Madison criminal defense lawyer Robert T. Ruth defends individuals accused of perjury in Wisconsin courts. He has been a Wisconsin lawyer since 1993 and has devoted his law firm to criminal defense since then. He is well-versed in all aspects of criminal defense in Wisconsin and federal courts, from the initial stages of a case through direct appeal, petition for review or petition for certiorari and collateral attack. If you stand accused of perjury anywhere in Wisconsin, let his experience in the courtroom, along with his commitment to his clients, go to work for you.
Madison WI Perjury Defense Lawyer Attorney
Perjury in Wisconsin is a Class I felony, punishable by up to six years prison and up to a $10,000 fine. Most people understand that a perjury charge requires proof of a lie. It is important to note, however, that not just any lie, not even a lie in court, is necessarily perjury. To amount to perjury in Wisconsin the state must prove all of the following beyond a reasonable doubt:
That the defendant orally made a statement;
That the defendant was under oath or affirmation at the time the statement was made;
That the defendant did not believe that the statement was true at the time it was made;
That the statement was made in a proceeding before a court;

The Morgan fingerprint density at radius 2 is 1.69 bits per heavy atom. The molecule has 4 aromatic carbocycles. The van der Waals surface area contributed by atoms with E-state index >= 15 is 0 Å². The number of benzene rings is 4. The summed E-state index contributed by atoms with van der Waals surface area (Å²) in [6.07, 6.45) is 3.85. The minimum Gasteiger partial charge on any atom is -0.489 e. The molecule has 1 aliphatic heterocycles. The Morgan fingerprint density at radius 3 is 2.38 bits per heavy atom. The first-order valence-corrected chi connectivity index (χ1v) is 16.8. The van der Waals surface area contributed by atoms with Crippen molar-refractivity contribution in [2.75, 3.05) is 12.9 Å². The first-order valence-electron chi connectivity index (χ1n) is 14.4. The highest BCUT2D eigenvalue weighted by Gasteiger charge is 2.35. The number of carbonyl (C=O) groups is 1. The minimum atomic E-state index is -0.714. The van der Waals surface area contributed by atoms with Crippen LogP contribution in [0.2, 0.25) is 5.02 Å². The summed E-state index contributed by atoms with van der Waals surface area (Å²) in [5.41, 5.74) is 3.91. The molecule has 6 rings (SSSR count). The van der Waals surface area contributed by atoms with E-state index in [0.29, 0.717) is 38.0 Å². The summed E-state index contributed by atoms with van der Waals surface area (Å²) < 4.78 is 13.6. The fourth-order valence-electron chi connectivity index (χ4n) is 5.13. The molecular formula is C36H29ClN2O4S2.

That the state was material to the proceeding.
If a person makes a sworn state in court that is wrong, but the person believes that the statement was true at the time it was made, it is not perjury in Wisconsin. If the person knew that the statement was false at the time it was made, however, a subsequent correction of the state is not a defense to perjury. For the purposes of the Wisconsin perjury law, a material statement is one which tends to prove or disprove any fact that is of consequence to the determination of the proceeding in which the statement is made. If a knowingly false statement is made in a court proceeding, but the statement is not material to the proceeding, it is not perjury under the WI criminal law. Under the WI perjury law, “court” is not limited to what most people consider a court. It includes all of the following:
(a) A court;
(b) A magistrate;
(c) A judge, referee or court commissioner;
(d) An administrative agency or arbitrator authorized by statute to determine issues of fact;
(e) A notary public while taking testimony for use in an action or proceeding pending in court;
(f) An officer authorized to conduct inquests of the dead;
(g) A grand jury;
(h) A legislative body or committee.
If you face a charge of perjury in Wisconsin, it is best to contact an experienced criminal defense attorney to review the case. Call Madison criminal lawyer Robert T. Ruth at 608-257-2540 for a free consultation.